Adding non-ubuntu packages

Abdullah Ramazanoglu ar018 at
Mon May 2 18:15:48 UTC 2005

Derek Broughton dedi ki:
> On Friday 29 April 2005 20:02, Abdullah Ramazanoglu wrote:
>> Derek Broughton dedi ki:

>> That said, I guess a good way could be mixing all the repos with such a
>> pinning that only packages missing in the official repos would be
>> fetched from unofficial ones.
> Yes.  That's what I've done, now, thanks.  My main sources are breezy -
> main, restricted, universe & multivers.  Then, at a lower priority Debian
> unstable. Finally, just "mambo" from Debian experimental.

Did you pin official repos to 1000? Have you tested it out? I asked because
I'm also trying to do the same thing, but I've some concerns.

I'm in the process of adapting Ubuntuguide to Kubuntu. Ubuntuguide
liberally uses external repos without pinning and I'm trying to improve
it, but I'm a bit confused. In apt_preferences(5) it says,
"Subject to dependency constraints, apt-get selects the version with the
highest priority for installation.

The confusing bit is the "Subject to dependency constraints" part. As far
as I understood, pin values between 100-999 affect version/repo selection
when the version is not forced. E.g. if I install just "foo", then the
version/repo will be selected according to the pinning rules. But if I
install foo-1.2 explicitly, then explicit version (or distro, section,
etc) requirement overrides moderate pinning (100-999), according to the
same man page. But what happens if I install just "foo" (without version)
which depends on bar-3.4 (explicit version) in turn? Will bar-3.4 override
moderate pinning due to indirectly explicit version specification? Looks
like so.

In this circumstance, I can't use pin values less than 1000 to pin official
repos, as <1000 will only work for the original package I asked for, but
it won't work for the dependencies with explicit versions. That is, a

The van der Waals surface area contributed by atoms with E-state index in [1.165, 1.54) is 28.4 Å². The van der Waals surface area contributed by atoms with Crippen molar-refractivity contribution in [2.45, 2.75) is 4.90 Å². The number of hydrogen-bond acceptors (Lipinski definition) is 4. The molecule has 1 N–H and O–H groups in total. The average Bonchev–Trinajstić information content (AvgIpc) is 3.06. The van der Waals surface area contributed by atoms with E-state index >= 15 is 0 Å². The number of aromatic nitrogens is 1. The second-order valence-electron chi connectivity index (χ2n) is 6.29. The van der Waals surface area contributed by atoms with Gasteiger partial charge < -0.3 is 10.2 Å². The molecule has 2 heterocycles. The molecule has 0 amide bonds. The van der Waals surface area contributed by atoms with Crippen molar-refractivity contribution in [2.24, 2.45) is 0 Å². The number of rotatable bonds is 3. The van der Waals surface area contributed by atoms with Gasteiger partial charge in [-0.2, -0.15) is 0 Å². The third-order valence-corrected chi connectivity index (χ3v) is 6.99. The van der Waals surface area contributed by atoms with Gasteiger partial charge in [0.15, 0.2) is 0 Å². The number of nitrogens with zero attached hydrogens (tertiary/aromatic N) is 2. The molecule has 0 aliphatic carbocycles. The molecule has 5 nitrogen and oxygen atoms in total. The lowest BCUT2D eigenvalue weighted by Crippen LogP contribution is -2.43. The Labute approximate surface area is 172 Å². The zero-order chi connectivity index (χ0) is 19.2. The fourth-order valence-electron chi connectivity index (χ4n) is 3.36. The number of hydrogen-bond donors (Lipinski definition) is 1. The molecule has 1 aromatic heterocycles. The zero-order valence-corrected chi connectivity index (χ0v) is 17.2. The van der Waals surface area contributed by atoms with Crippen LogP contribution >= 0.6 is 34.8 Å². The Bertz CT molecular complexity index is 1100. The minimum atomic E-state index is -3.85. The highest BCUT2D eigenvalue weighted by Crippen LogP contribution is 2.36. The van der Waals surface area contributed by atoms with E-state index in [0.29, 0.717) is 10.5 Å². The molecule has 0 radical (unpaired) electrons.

dependency package could still be fetched from an unofficial repo whilst
an older version already existing in an official repo. This is because
with explicit version specification, a package satisfying the dependency
will possibly be found *only* in some external repo, so it will be fetched
from there no matter how low a priority it has got (except it's <100 and
the corresponding official package is already installed). OTOH, what I
really expected was that apt-get would reject installing an "official
package" (which is both not installed and older than the external one)
from an external repo and thus reject the main/parent request (foo).

Neither can I use greater than 1000 for official repos, because various
official repos could get into a racing condition then. Documentations I've
read[*] make no differentiation between >1000 values (same with <0
values). It just says any value >1000 will have downgrade power. For
example, hoary and hoary-updates will have different versions of the same
package: Whilst hoary-updates is trying to upgrade it, hoary would be
trying to downgrade it. I don't know whether there's also a hierarchy for
>1000 pin values (so that e.g. hoary-updates:1100 and hoary:1050 would
work as expected), but it's not mentioned in the documents. Otherwise
having more than 1 repo with >1000 pin values ought to be prohibited (no
mention of that in the docs, either). That leaves me with the "hopeful"
1000. According to

"1000 : The effect is the same as priority 1001, except that apt will
refuse to downgrade an installed version..."

So it looks like as if 1000 is the special value I've been looking for,
which is not overridable (just like >1000), so that no unofficial package
can override an official one. Yet, which doesn't override (downgrade)
already installed packages (just like 101-999), so that several official
repos, all pinned to 1000, can get along together.

Too much guesswork...

I need either various dry-run experiments on a sandbox (reverse eng. as
last resort), or some docs with complete details (can't find any), or an
apt guru shedding some light on this (hope, hope :)

I wonder: Did I get the rules right in the first place? Is my resolution
correct? Otherwise, how can I include many repos, possibly some
incompatible ones too, without worrying about system's integrity? I.e. how
can I group official and unofficial repos into two main groups, each
having isolated prioritization within themselves, and give higher priority
to the "official" group against the "unofficial" one, *regardless* of
cross-group version maths?

The bottom line is, how can I throw-in lots of external repos, and yet make
sure that I will get *only* the "extra" packages (the ones missing in
official repos) from them?

[*] Docs I've read (hopefully not without really understanding! :)
apt-howto (Turkish, similar)

Thanks and best regards,
Abdullah Ramazanoglu
aramazan ÄT myrealbox D0T cöm

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